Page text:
The Northern Territory intervention is a racist intervention. It is ridiculous that our white government thinks that Indigenous communities are unable to respond to sexual assault themselves, with their own processes and understandings, especially when we look at the way sexual assault is dealt with across the rest of Australia, by relying on an alienating, adversary and difficult to access legal system.
Almost no sexual assaults are reported to police, and most reported cases result in no conviction. This is not because they are “false claims” but because the legal system forces someone who has been assaulted to try to “prove” their claim, doubting them, disbelieving, pressuring them to relive their assault and undergo invasive medical examinations. Most assault happens in private – it makes it the survivor’s word against the perpetrator’s. The court system is designed so that survivors of sexual assault are attacked and broken by defence lawyers who only want to win their case. In the rare case that a perpetrator is convicted, prison does nothing to confront and challenge the behaviour and underlying assumptions and understandings that foster a culture of sexual assault.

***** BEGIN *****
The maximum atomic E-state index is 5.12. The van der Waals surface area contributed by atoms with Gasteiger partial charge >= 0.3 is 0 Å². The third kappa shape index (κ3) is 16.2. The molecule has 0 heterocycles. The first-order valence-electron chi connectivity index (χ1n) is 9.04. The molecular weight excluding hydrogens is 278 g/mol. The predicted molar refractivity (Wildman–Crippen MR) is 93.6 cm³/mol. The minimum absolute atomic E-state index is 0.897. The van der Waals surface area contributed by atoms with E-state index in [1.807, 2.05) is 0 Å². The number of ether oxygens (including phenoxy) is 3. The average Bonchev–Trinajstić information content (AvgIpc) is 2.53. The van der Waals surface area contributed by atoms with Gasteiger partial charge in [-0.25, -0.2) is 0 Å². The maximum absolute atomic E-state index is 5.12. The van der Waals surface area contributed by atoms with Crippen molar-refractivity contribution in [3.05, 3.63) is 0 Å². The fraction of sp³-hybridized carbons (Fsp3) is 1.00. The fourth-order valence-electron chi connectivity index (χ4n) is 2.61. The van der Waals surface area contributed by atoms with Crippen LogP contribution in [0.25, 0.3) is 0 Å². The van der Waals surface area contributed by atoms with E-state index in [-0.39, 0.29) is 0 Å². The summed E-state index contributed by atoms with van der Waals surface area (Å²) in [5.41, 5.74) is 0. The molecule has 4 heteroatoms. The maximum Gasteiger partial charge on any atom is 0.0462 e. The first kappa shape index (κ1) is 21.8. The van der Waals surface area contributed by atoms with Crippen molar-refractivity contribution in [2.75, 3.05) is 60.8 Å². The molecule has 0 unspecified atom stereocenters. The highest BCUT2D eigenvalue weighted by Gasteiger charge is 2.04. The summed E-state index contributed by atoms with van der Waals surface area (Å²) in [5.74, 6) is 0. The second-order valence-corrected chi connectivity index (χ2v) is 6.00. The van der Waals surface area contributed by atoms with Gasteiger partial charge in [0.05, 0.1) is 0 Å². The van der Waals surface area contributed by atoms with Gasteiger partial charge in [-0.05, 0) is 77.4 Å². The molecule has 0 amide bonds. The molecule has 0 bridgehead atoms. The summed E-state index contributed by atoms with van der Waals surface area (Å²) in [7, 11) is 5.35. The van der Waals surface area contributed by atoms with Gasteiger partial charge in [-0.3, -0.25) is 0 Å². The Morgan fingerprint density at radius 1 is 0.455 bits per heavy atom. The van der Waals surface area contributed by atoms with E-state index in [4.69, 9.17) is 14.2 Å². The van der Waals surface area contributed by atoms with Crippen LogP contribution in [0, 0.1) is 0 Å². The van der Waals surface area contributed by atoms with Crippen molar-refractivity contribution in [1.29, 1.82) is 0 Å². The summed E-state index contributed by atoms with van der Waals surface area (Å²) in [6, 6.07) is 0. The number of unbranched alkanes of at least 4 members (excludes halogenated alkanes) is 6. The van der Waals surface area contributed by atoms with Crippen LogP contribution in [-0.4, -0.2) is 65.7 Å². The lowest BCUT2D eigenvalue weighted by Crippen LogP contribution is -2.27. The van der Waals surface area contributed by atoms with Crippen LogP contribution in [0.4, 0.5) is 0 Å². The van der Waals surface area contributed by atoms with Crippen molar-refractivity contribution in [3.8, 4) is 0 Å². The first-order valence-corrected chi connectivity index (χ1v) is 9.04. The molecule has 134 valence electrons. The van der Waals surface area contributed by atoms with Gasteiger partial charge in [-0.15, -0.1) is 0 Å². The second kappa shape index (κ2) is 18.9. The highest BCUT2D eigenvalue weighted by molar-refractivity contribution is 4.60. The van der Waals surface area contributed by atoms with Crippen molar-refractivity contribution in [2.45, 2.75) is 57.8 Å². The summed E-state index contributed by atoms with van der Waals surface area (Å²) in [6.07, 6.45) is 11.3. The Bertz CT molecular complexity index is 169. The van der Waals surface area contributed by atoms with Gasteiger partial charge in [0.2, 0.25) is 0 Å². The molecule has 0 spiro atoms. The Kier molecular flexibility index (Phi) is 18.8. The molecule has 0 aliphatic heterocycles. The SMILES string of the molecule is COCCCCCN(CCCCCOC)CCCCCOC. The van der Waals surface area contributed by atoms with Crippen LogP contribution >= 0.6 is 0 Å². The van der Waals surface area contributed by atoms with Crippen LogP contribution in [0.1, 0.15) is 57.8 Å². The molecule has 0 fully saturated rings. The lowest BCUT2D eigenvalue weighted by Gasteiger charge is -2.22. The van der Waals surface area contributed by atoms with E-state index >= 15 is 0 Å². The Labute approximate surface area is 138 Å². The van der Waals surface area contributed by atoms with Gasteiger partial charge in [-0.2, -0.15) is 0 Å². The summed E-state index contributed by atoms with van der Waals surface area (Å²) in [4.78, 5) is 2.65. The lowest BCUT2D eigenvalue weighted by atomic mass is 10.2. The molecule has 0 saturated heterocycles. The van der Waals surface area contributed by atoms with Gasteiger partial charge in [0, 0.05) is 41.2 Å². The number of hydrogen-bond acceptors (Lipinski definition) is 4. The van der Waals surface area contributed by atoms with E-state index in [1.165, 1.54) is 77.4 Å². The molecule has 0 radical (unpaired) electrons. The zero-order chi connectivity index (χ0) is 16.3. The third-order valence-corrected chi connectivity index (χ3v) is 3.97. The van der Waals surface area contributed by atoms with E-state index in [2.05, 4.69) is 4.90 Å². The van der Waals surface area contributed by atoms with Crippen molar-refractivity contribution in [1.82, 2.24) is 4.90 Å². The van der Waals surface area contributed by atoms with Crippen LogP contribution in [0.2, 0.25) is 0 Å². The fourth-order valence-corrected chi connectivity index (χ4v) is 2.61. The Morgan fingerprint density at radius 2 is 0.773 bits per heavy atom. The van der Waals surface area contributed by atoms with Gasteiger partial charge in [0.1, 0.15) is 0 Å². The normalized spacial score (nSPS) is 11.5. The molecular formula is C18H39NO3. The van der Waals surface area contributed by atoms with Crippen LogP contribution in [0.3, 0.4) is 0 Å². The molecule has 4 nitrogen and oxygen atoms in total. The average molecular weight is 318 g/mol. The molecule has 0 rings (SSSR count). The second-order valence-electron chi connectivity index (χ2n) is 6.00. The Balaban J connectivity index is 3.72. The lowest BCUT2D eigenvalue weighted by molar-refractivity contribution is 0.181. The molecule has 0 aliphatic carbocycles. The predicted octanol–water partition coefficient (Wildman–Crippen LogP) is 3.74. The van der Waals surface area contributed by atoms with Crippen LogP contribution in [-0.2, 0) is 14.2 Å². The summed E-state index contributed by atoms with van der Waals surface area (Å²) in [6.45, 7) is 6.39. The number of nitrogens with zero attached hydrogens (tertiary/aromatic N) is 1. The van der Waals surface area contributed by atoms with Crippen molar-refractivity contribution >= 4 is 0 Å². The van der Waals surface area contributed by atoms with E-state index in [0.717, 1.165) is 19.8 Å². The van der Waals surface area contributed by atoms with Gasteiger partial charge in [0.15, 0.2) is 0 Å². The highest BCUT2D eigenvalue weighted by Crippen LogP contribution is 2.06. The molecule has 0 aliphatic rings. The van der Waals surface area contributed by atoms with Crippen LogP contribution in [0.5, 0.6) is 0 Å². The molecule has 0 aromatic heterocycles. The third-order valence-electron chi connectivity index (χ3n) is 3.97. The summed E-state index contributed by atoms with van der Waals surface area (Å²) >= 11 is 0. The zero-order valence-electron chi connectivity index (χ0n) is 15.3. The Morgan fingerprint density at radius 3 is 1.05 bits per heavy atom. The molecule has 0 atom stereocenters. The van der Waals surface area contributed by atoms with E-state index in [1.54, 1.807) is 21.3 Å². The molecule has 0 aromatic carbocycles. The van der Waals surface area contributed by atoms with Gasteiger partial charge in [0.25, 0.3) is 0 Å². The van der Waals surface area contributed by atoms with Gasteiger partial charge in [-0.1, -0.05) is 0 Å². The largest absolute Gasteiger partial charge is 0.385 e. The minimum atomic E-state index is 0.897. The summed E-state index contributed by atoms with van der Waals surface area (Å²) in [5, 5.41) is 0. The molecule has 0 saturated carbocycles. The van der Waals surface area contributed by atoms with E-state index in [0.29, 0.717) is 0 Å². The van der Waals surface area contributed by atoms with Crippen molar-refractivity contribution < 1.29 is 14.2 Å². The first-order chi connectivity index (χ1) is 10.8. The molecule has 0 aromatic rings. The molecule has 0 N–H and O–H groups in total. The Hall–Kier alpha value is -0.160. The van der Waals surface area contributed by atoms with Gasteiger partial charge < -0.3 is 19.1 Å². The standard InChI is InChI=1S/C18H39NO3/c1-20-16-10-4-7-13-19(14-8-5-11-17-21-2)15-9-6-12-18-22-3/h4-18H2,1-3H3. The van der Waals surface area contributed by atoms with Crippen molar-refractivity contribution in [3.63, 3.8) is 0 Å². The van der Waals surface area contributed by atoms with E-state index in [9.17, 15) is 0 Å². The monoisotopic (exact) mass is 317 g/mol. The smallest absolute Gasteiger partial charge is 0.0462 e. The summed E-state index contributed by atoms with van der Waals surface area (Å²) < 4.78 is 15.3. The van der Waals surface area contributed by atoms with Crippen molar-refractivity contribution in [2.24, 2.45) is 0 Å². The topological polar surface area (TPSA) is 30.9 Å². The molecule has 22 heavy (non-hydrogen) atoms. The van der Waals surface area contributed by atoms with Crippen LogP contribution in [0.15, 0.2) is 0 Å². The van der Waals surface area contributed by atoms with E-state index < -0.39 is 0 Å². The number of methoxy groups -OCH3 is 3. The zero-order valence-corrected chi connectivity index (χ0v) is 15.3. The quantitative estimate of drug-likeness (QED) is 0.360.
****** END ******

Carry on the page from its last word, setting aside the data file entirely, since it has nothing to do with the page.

We want a day of action calling for community – not military, not legal – responses to sexual assault. Our government shows no interest in trying to engage with the real issues of sexual assault and how to confront it, so we need to do it ourselves. We are calling for support for survivors of sexual assault, and a process of community response that prioritises their needs and safety. We are calling for processes that try to change the underlying myths and power dynamics that lead to assault, before it happens. We want processes that deal with perpetrators in a way that challenges their beliefs and behaviours, and gets them to take responsibility for their actions and trying to change.
For more information, or to add your own:
Other links for info on community response, the Northern Territory intervention, etc:
Wow. Cynical death penalty politicking in Canada, mass child kidnapping in Africa, and sexual-assault-as-casus-belli-for-racist-military-intervention in northern Australia.